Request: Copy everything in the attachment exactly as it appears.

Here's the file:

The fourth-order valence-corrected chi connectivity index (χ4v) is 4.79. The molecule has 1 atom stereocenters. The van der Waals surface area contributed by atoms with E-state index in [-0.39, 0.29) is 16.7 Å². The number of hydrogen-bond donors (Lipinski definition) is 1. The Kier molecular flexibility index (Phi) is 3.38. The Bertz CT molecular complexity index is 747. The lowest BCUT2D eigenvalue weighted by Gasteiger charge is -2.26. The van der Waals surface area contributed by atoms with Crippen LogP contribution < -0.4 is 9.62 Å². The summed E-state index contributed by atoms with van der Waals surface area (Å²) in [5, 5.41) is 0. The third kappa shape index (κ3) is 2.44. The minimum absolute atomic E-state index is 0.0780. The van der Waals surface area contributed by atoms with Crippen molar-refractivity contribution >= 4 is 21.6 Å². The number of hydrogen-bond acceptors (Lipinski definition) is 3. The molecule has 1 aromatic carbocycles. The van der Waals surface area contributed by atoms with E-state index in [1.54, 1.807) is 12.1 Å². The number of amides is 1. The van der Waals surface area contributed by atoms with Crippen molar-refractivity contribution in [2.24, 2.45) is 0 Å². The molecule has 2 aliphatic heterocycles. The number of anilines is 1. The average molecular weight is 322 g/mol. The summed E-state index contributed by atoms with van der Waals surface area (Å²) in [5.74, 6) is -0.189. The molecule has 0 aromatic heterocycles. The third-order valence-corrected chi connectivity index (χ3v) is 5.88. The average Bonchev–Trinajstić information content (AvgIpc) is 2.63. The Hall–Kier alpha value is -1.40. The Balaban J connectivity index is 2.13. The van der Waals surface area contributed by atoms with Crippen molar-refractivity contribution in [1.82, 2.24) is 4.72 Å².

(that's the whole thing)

The fourth-order valence-corrected chi connectivity index (χ4v) is 4.79. The molecule has 1 atom stereocenters. The van der Waals surface area contributed by atoms with E-state index in [-0.39, 0.29) is 16.7 Å². The number of hydrogen-bond donors (Lipinski definition) is 1. The Kier molecular flexibility index (Phi) is 3.38. The Bertz CT molecular complexity index is 747. The lowest BCUT2D eigenvalue weighted by Gasteiger charge is -2.26. The van der Waals surface area contributed by atoms with Crippen LogP contribution < -0.4 is 9.62 Å². The summed E-state index contributed by atoms with van der Waals surface area (Å²) in [5, 5.41) is 0. The third kappa shape index (κ3) is 2.44. The minimum absolute atomic E-state index is 0.0780. The van der Waals surface area contributed by atoms with Crippen molar-refractivity contribution >= 4 is 21.6 Å². The number of hydrogen-bond acceptors (Lipinski definition) is 3. The molecule has 1 aromatic carbocycles. The van der Waals surface area contributed by atoms with E-state index in [1.54, 1.807) is 12.1 Å². The number of amides is 1. The van der Waals surface area contributed by atoms with Crippen molar-refractivity contribution in [2.24, 2.45) is 0 Å². The molecule has 2 aliphatic heterocycles. The number of anilines is 1. The average molecular weight is 322 g/mol. The summed E-state index contributed by atoms with van der Waals surface area (Å²) in [5.74, 6) is -0.189. The molecule has 0 aromatic heterocycles. The third-order valence-corrected chi connectivity index (χ3v) is 5.88. The average Bonchev–Trinajstić information content (AvgIpc) is 2.63. The Hall–Kier alpha value is -1.40. The Balaban J connectivity index is 2.13. The van der Waals surface area contributed by atoms with Crippen molar-refractivity contribution in [1.82, 2.24) is 4.72 Å².